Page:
Droshi Senior Member Joined: 10 Jan 2007 Posts: 111 Location: Texas Expertise: I love coffee
Espresso: Bezzera BZ07 Grinder: OE Pharos
Posted Sun Sep 27, 2009, 1:36pm Subject: Re: WTB: kyocera hand grinder
Hey, sorry I didn't post sooner. I have ordered from that link (yes in Japanese), they ship international. You can try just emailing them as well, but with the help of google and many other online purchases I was able to figure it out. Just make sure to figure out how to spell your name in Katakana... :)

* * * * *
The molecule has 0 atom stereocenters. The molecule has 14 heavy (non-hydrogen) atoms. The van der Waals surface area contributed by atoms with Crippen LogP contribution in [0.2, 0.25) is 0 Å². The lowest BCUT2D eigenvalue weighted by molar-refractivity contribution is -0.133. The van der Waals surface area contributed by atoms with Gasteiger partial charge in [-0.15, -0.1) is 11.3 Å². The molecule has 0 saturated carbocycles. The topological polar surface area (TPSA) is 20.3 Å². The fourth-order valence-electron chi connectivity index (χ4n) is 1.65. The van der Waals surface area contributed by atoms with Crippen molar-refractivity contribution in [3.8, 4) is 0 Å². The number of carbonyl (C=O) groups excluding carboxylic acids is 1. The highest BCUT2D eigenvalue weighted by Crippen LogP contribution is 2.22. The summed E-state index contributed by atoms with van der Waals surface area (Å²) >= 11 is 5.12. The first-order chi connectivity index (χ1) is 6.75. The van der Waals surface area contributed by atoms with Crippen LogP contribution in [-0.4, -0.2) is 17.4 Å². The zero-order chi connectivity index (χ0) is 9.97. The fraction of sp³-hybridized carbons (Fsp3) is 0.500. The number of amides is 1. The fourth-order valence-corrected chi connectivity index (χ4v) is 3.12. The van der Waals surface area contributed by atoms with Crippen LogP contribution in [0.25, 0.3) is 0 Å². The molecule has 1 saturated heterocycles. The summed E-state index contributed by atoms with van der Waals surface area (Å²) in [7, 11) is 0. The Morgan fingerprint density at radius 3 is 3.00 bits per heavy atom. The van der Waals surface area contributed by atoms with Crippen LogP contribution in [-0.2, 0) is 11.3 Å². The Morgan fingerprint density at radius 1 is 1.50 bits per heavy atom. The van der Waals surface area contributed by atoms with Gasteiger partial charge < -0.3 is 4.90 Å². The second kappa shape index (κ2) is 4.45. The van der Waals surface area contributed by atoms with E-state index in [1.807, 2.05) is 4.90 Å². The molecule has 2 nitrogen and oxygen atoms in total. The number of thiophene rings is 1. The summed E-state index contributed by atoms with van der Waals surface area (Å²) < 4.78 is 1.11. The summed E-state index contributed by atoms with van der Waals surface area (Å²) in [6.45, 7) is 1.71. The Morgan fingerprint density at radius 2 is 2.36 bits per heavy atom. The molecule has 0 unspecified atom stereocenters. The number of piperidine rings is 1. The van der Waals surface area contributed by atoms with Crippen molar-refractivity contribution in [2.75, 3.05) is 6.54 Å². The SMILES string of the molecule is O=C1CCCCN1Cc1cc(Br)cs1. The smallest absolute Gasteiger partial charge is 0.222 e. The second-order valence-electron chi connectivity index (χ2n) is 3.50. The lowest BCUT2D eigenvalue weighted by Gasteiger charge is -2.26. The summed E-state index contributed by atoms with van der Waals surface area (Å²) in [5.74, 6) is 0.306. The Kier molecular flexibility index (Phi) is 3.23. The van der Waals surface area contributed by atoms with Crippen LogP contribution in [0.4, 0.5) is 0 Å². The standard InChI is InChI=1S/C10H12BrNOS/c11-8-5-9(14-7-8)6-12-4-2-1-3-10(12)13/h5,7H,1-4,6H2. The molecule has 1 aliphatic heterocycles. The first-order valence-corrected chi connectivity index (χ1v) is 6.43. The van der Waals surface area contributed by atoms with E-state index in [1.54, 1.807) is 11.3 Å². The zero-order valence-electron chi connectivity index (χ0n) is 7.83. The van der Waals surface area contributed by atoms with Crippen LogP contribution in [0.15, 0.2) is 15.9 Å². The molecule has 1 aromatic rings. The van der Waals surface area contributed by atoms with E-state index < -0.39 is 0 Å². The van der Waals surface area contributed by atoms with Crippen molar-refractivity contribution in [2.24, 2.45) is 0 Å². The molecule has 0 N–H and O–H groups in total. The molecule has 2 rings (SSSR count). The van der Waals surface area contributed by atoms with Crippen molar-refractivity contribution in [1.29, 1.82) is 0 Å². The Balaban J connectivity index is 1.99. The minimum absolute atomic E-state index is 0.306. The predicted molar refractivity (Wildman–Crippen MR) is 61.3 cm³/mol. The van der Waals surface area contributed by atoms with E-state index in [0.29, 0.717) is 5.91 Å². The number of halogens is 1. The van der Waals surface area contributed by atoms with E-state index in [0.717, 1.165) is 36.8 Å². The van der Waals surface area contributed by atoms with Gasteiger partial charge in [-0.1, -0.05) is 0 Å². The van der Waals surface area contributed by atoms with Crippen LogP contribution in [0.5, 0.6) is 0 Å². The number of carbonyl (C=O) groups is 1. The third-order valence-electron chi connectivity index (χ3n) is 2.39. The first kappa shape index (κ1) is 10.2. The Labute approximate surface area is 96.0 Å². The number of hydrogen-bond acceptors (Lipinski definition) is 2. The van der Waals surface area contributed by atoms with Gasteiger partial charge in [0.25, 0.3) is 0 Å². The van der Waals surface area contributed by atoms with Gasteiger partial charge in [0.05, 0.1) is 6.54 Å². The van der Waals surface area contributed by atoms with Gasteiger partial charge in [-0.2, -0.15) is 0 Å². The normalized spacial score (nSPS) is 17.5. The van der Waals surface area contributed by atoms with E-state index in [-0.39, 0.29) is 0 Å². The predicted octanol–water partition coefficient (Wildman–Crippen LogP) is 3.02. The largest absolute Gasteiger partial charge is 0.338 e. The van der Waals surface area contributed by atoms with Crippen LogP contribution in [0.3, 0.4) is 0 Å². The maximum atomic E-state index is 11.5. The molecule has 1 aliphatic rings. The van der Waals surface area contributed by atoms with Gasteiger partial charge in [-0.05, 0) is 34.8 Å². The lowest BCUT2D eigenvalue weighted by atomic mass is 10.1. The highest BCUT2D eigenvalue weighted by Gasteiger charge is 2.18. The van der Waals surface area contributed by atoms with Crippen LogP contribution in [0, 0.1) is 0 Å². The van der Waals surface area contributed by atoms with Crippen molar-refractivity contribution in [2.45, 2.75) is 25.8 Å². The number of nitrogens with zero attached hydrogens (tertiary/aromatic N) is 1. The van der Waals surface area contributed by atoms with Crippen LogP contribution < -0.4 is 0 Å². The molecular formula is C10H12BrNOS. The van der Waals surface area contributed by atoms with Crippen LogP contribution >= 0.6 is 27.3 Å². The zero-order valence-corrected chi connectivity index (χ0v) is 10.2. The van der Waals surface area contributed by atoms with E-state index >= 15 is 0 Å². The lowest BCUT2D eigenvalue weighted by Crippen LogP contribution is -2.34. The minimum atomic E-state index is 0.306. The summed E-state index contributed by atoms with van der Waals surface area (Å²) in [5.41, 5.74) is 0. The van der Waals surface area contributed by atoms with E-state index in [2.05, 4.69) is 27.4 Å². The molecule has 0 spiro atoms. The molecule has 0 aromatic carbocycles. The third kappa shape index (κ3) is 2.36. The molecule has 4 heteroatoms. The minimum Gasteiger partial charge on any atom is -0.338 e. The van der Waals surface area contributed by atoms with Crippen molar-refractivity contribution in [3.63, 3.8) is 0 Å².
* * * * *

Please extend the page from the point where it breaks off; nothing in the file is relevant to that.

ngart Senior Member Joined: 27 Sep 2009 Posts: 1 Location: chicago Expertise: Just starting
Posted Sun Sep 27, 2009, 6:07pm Subject: Re: WTB: kyocera hand grinder
hmm I am debating ordering from that ratouken site... if anyone wants to get in on an order could save a considerable ammount on shipping. I don't post on this site but I have good ebay feedback , PM me if you want in.